6Points Cycling Challenges: Maintaining Motivation

6Points Cycling Challenges: Maintaining Motivation

Wednesday, August 24, 2022

Keeping your Mojo Alive and Well

In my day to day coaching job I come across the same issues time and again where the best intentions give way to other priorities and you either stop training or delay starting "just another week", and so would like to give you a little perspective and some tips on how we keep training going and how to keep a positive attitude.


The first of these is visualisation. Whatever we do in life, we need to have a clear goal to aim at. In this instance my advice would be to constantly visualise yourself finishing the event.

You have the route and so spend some time if you haven't already identifying particular highlights along the way,

Your journey will be full of spectacular views and will give you insights to the entire islands of Ibiza and Formentera.

Visualise yourself riding into Ibiza Town, the sense of achievement and pride of having completed this iconic challenge.

Hopefully these small visualisation will keep you going when the training seems to be getting a little too much and you fancy putting it off.

Work backwards from the start date

Picture yourself at Ibiza ready for the off. Ask yourself "what do I wish I had done more to prepare for this ?"

Write down the answers and review the list. Identify the top three things that make most sense.

Do not compare yourself with others, and don't write down stuff which is not feasible such as I wish I had done 30 hours a week. It needs to be realistic.

Apply those three things to your training plan now, so that you can achieve them between now and when you turn up at Ibiza.

Now that you have that list, reimagine yourself at the start line and asking yourself again what could I have done to prepare better - only to have a wave of satisfaction that yes you did prepare for this and now you can enjoy rather than endure the next three days.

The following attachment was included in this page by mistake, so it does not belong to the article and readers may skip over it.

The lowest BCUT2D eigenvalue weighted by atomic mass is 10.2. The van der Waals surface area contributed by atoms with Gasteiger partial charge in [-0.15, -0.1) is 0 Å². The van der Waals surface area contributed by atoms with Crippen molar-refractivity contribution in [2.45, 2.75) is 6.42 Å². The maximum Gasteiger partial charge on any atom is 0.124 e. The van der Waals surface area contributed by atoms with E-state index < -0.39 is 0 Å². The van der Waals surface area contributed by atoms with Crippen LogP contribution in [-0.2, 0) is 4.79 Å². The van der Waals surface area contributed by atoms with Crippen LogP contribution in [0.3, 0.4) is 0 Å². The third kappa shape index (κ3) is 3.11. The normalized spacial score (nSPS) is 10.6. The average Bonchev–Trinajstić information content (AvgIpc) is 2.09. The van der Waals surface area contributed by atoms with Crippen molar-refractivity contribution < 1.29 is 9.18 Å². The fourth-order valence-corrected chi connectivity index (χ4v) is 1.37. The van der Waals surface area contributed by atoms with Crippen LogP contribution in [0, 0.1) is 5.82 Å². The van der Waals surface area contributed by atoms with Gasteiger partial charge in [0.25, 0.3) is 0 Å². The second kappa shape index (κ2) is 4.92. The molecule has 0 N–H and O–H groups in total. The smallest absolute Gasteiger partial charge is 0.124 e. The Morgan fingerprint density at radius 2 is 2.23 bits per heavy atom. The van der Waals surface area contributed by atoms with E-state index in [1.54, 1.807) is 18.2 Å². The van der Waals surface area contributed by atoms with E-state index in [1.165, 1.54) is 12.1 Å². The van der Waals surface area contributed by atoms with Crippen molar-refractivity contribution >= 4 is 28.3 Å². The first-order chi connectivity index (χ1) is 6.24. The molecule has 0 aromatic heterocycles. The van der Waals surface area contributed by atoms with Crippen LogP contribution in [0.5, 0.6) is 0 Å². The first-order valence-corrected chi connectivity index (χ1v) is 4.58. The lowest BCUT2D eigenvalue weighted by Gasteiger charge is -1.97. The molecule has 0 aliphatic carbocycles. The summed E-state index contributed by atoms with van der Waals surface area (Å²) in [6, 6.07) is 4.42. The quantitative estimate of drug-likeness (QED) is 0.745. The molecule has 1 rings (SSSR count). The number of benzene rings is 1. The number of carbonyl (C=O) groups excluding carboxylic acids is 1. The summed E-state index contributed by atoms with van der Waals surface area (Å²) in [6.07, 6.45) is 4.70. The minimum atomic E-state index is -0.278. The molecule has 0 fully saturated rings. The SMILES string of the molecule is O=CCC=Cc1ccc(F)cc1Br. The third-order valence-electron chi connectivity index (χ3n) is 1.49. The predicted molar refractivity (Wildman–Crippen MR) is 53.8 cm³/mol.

Create Short Term Goals.

While the event is your main goal of this year, look to create a series of mini-goals.

These can be as simple as getting a personal best on a nearby hill, improving your flexibility through stretching or yoga, increasing your threshold power, improving your placement on Zwift races, doing long back to back rides over a weekend, increasing the number of times you can climb a nearby long hill before fatiguing.

Having these mini-goals and by making them very achievable is probably one of the top tips to maintain motivation.

Knowing why you are doing each workout ride is important to help you develop and maintain motivation

Before sports science got involved in cycling, the mantra was "just ride the bike".

There is an element of truth in that, however this can lead to long sessions of what we call "junk miles", ie a rather aimless ride for a few hours which may generate a bit of sweat but is probably not going to help you get progressively fitter.

Junk miles may seem good at the time, but will not help you progress in the longer term and can even be counter productive, but we'll come onto why that may be the case that later.

So, before you begin each workout, write down its objectives and review how far you met them after the workout.